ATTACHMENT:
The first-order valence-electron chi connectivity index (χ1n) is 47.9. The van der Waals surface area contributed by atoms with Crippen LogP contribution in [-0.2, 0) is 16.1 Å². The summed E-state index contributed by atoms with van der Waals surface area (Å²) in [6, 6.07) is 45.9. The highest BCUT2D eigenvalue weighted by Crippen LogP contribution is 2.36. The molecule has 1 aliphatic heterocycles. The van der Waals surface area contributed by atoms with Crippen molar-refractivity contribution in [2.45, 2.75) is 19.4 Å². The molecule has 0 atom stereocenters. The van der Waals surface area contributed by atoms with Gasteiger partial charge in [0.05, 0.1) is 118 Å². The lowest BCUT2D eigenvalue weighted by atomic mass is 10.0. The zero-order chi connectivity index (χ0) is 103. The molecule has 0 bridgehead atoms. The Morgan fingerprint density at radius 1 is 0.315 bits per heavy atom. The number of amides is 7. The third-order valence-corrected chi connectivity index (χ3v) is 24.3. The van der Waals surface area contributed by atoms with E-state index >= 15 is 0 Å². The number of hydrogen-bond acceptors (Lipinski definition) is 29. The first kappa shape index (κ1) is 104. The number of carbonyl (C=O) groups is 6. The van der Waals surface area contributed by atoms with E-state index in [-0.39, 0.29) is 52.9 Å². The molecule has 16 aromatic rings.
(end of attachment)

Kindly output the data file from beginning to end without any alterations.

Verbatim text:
The first-order valence-electron chi connectivity index (χ1n) is 47.9. The van der Waals surface area contributed by atoms with Crippen LogP contribution in [-0.2, 0) is 16.1 Å². The summed E-state index contributed by atoms with van der Waals surface area (Å²) in [6, 6.07) is 45.9. The highest BCUT2D eigenvalue weighted by Crippen LogP contribution is 2.36. The molecule has 1 aliphatic heterocycles. The van der Waals surface area contributed by atoms with Crippen molar-refractivity contribution in [2.45, 2.75) is 19.4 Å². The molecule has 0 atom stereocenters. The van der Waals surface area contributed by atoms with Gasteiger partial charge in [0.05, 0.1) is 118 Å². The lowest BCUT2D eigenvalue weighted by atomic mass is 10.0. The zero-order chi connectivity index (χ0) is 103. The molecule has 0 bridgehead atoms. The Morgan fingerprint density at radius 1 is 0.315 bits per heavy atom. The number of amides is 7. The third-order valence-corrected chi connectivity index (χ3v) is 24.3. The van der Waals surface area contributed by atoms with E-state index >= 15 is 0 Å². The number of hydrogen-bond acceptors (Lipinski definition) is 29. The first kappa shape index (κ1) is 104. The number of carbonyl (C=O) groups is 6. The van der Waals surface area contributed by atoms with E-state index in [-0.39, 0.29) is 52.9 Å². The molecule has 16 aromatic rings.